Thursday, August 11, 2005

Ustad Inayat Khan, the great sitar maestro

Dr. K.Rohiniprasad

Ustad Inayat Khan

Inayat Khan playing the sur bahar

Inayat Khan's father Imdad Khan on the sur bahar

While Ravi Shankar popularized the sitar all over the world, several connoisseurs consider Vilayat Khan’s artistry unparalleled as asitar player and a complete musician. Vilayat Khan belongs to an illustrious line of sitar players from Bengal and received his initial training from his father Inayat Khan (1895-1938). Their forefathers were musicians for several generations from the 16th century Mughal era. Inayat’s grandfather Sahabdad Khan and father Imdad Khan (1848-1920) were sitar players of great repute. Sahabdad invented surbahar (bass sitar) and as a sitar player, he was influenced by Haddu and Hassu Khan (Gwalior gharana). Dhrupad and khayal vocal styles were also reflected in his playing style and choice of ragas. He also incorporated been, rabab and other new techniques in his presentation. Sahabdad was trained in the Senia sitar gharana of Nirmal Saha and initiated his son Imdad to both the surbahar and the sitar. He died when Imdad was young and the boy learnt music from Bande Ali Khan, the beenkar (Kirana gharana) and Rajab Ali Khan (Jaipur gharana). At Banaras Imdad learnt thumri style also. Imdad Khan became a court musician at Indore. Some of Imdad Khan’s old records are available today.Later his sons, Inayat and Wahid, carried on with the tradition. Inayat became a great sitar and surbahar artist. His brother Wahid Khan became a great surbahar player.

After his father's death Inayat was trained by Alladiya Khan, Allah Bande Khan and Zakiruddin Khan (Jaipur). Initially a court musician of Indore, Inayat went to Calcutta and in 1924, shifted to Gouripur in Mymensingh (now in Bangladesh), where he became court musician for Brajendra Kishore Roy Choudhury.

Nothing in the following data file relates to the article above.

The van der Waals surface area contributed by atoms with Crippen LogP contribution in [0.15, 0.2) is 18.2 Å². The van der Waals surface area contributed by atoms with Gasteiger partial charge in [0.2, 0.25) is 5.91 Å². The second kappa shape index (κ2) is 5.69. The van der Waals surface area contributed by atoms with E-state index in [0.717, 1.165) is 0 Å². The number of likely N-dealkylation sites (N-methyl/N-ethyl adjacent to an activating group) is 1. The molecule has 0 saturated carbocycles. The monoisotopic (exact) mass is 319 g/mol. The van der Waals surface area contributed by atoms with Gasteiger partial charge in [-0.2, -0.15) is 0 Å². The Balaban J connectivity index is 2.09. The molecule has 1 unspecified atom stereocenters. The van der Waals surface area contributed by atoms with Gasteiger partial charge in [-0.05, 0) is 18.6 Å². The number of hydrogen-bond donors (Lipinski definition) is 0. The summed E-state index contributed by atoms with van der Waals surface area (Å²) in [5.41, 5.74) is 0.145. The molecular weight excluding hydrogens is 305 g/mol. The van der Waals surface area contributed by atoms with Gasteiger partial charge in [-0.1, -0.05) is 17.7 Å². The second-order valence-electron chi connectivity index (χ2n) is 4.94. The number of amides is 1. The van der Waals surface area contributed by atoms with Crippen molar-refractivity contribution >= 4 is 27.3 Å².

Inayat Khan had a great command over the ragas and the sitar, which could express any emotion. He introduced the khayal gayaki style on the sitar in what is now known as the Etawah gharana. In his 78RPM records we can glimpse his wonderful vocal-style presentation of ragas on the surbahar as well as the incredible speed and power of his sitar playing. On the surbahar he used to render alap, jod and jhala without percussion in dhrupad style, followed by the khayal type composition on the sitar with tabla accompaniment, with great improvisation in rhythm and notes with excellent layakari. His bols and right hand strokes became trend-setters for future generations. He wore his hair long and put in long hours of practice with his hair tied to a window behind him. It would jerk him awake in case he dozed off with the sitar in his hands. The rigorous training he received was handed down to his sons and thus paltas of immense speed and complexity were passed on from generation to generation. At the same time, the lyrical quality of music was preserved in the form of exquisite meends, murkis and gamaks.

Inayat Khan became a regular performer and leading sitar player at music festivals, receiving accolades from his peers as well as senior musicians. In his youth Ravi Shankar was planning to learn from Inayat Khan when the Ustad suddenly passed away. Inayat Khan’s wife Basheeran Begum belonged to a family of great vocalists and helped train her young sons after her husband’s untimely death.

Inayat Khan’s style and artistry is preserved in the music of his sons, grandsons and followers. His compositions, his jhala patterns and his right hand technique are often reproduced by his illustrious son Vilayat Khan. In his concerts, Vilayat Khan sometimes demonstrates several gats in the raga Piloo that were composed by his father and fore-fathers. This illustrates the glorious tradition as well as the evolution in sitar playing techniques and innovation.


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